HomeHealth TopicDigestive
02:09

Diagnosing IBS: What to Expect at Your Appointment

In this video, gastroenterologist Benjamin Cohen, MD, discusses what tests doctors may do before making a diagnosis of irritable bowel syndrome.

Lauren Smith
Written by Lauren Smith | Reviewed by Sudha Parashar
Updated on December 15, 2021

IBS—or irritable bowel syndrome—is one of the most common conditions in the world, yet doctors and patients alike are still confounded by what causes it and the best way to manage it. Ultimately, it’s only definition is its symptoms.

“IBS is a description of symptoms that affect patients—generally it’s abdominal pain associated with alternating diarrhea or constipation,” says Benjamin Cohen, MD, gastroenterologist at The Mount Sinai Hospital in New York City. Learn more about IBS symptoms here.

Because IBS doesn’t cause any noticeable damage or changes to the digestive tract, it can also be tough for doctors to diagnose it. Think of it this way: For a condition like ulcerative colitis, you would find inflammation and ulcers in the lining of the colon. For strep throat, you would test positive for the Streptococcal bacteria. For cervical cancer, abnormal cell changes would appear in your Pap smear.

IBS doesn’t have any test like that. Because IBS is so common, many doctors can recognize the textbook symptoms of IBS when a patient comes to them; however, many other conditions can cause similar tummy symptoms—like inflammatory bowel disease, celiac disease, lactose intolerance, or even colon cancer—and doctors have to find a way to be confident in their IBS diagnosis.

“IBS is a diagnosis of exclusion, so in order to label somebody as having IBS, you have to rule out other organic causes of their symptoms,” says Dr. Cohen. “Only after you’ve shown that it’s not any of those things can you say that the symptoms are irritable bowel syndrome.”

To rule out other related conditions, doctors often do the following tests before making an IBS diagnosis:

  • Colonoscopy: This exam of the large intestine checks for problems like inflammation, ulcers, and polyps. A “normal” large intestine could suggest IBS.

  • Upper endoscopy: This exam checks for problems in the esophagus, stomach, and start of the small intestine. If these all appear “normal,” the patient might have IBS.

  • Cross-sectional imaging (CT scan or MRI): This can check for tumors or lumps in organs like your stomach.

  • Manometry: This checks the motility of your food as it digests by watching the strength and coordination of your GI tract as it pushes food through. This can catch motility issues that might explain symptoms.

  • Blood work: This can reveal changes in inflammatory markers, or antibodies that may indicate celiac disease, for example. No evidence of inflammation may suggest IBS.

  • Fecal test: An examination of fecal matter can reveal many things: inflammation, infection (such as food poisoning), or lactose intolerance and celiac disease (both of which can change the quality of poop).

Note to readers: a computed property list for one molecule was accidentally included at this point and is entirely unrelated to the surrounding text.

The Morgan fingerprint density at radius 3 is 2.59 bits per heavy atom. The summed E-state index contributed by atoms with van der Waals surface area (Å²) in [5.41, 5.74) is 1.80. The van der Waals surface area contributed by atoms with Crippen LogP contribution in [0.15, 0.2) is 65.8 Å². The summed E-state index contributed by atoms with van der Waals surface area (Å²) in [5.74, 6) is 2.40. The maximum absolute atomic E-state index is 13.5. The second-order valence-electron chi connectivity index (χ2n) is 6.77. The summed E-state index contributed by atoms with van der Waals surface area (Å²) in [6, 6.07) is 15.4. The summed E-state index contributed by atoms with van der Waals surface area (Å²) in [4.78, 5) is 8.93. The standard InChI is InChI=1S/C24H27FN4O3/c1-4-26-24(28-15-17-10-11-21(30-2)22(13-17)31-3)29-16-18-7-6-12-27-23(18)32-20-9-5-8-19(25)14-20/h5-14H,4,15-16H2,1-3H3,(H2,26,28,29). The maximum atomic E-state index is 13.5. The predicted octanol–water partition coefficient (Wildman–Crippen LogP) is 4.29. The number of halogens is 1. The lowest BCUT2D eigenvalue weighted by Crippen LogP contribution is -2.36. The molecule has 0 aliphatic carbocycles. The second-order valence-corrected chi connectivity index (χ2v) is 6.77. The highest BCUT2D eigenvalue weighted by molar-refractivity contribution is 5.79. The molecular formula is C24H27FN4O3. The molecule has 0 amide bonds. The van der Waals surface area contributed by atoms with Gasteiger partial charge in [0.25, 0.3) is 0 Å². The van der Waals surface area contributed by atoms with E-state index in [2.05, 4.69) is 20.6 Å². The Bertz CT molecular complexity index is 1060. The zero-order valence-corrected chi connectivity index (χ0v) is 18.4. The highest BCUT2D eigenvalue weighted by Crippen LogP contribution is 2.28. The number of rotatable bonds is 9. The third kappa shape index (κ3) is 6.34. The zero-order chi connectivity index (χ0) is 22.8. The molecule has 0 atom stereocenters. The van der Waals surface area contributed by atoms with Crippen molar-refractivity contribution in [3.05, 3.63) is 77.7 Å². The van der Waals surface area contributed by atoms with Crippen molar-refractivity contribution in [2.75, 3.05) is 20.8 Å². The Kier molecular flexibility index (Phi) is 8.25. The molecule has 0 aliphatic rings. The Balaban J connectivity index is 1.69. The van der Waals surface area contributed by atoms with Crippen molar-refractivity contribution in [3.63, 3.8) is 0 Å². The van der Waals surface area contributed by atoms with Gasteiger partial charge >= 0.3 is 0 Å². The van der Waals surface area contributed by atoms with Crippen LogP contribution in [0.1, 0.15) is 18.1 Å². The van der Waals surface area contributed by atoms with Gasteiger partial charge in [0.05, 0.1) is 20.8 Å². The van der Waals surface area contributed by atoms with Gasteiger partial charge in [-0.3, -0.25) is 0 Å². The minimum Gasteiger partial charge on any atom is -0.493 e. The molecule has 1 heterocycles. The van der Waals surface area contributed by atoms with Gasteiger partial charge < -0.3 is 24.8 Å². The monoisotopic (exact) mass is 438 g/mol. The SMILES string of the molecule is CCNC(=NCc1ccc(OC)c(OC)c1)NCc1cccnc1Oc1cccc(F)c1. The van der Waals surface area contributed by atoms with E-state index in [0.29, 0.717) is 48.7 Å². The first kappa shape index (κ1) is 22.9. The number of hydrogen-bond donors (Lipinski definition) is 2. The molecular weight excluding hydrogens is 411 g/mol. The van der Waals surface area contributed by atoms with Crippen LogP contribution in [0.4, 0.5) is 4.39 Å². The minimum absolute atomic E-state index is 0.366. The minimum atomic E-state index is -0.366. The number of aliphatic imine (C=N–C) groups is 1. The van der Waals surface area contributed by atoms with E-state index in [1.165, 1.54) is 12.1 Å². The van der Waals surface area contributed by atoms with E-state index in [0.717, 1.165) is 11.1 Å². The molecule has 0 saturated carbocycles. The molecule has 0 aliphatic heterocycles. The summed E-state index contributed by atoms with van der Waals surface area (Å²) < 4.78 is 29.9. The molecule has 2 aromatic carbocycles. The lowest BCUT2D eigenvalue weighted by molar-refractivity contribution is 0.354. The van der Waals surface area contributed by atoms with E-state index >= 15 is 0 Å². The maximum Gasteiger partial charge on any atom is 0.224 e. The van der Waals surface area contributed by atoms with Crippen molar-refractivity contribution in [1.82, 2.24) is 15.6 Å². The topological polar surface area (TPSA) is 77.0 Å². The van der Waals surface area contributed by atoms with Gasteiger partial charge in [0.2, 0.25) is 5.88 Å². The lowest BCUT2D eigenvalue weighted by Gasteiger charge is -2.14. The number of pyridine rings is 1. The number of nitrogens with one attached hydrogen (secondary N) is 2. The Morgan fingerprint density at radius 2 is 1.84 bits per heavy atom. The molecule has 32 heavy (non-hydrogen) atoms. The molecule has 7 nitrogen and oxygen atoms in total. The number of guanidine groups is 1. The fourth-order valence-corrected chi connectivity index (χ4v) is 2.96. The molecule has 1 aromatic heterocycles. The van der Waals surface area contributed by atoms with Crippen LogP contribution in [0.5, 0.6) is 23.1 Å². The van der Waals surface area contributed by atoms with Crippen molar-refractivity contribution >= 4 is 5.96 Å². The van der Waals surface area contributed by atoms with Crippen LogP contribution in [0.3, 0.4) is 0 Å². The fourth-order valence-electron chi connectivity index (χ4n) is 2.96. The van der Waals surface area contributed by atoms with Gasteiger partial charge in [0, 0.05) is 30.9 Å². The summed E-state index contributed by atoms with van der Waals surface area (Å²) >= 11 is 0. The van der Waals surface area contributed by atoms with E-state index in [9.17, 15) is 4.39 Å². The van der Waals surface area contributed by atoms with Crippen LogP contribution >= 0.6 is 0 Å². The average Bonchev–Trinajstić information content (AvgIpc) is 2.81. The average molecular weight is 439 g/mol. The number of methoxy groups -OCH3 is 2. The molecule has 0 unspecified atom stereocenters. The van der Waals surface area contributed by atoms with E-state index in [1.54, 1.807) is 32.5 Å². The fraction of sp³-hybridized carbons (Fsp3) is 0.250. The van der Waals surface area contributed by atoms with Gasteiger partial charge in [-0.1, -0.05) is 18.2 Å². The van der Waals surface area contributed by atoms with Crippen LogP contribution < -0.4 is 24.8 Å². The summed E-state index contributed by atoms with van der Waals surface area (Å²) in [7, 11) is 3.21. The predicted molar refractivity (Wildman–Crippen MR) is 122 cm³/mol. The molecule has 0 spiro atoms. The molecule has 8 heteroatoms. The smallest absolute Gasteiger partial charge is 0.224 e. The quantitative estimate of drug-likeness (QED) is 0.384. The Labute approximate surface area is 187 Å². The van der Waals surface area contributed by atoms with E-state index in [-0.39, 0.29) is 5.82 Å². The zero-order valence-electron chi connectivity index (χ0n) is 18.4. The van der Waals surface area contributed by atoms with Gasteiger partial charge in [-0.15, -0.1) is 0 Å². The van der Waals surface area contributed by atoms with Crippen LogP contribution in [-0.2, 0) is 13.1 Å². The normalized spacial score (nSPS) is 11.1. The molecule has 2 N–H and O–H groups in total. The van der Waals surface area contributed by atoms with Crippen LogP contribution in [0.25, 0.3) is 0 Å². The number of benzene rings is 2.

If you suspect you may have IBS, you won’t get all of these tests done the first time you head to your doctor. These may be spread out over days, weeks, or even months, and you likely won’t need all of the tests.

“The first visit is really getting a detailed history, and it’s important for patients to come in with [a] clear timeline of their symptoms and potential triggers,” says Dr. Cohen.

Additional Medical Contributors
  • Benjamin Cohen, MDDr. Cohen is a gastroenterologist at The Mount Sinai Hospital in New York City.

    References

    Overview of colonoscopy in adults. Waltham, MA: UpToDate, 2019. (Accessed on December15, 2021  at https://www.uptodate.com/contents/overview-of-colonoscopy-in-adults.)

    Overview of gastrointestinal motility testing. Waltham, MA: UpToDate, 2019. (Accessed on December15, 2021  at https://www.uptodate.com/contents/overview-of-gastrointestinal-motility-testing.)

    View All References (2)

    Overview of upper gastrointestinal endoscopy (esophagogastroduodenoscopy). Waltham, MA: UpToDate, 2019. (Accessed onDecember15, 2021  at https://www.uptodate.com/contents/overview-of-upper-gastrointestinal-endoscopy-esophagogastroduodenoscopy.)

    Patient education: irritable bowel syndrome (beyond the basics). Waltham, MA: UpToDate, 2019. (Accessed on December15, 2021  at https://www.uptodate.com/contents/irritable-bowel-syndrome-beyond-the-basics.)

    GoodRx Health has strict sourcing policies and relies on primary sources such as medical organizations, governmental agencies, academic institutions, and peer-reviewed scientific journals. Learn more about how we ensure our content is accurate, thorough, and unbiased by reading our editorial guidelines.

    Was this page helpful?

    image
    Subscribe and save.Get prescription saving tips and more from GoodRx Health. Enter your email to sign up.
    By signing up, I agree to GoodRx's Terms and Privacy Policy, and to receive marketing messages from GoodRx.

    Wordmark logo (w/ dimension values)
    GoodRx FacebookGoodRx InstagramGoodRx Twitter
    Legitscript ApprovedPharmacyBBB Accredited Business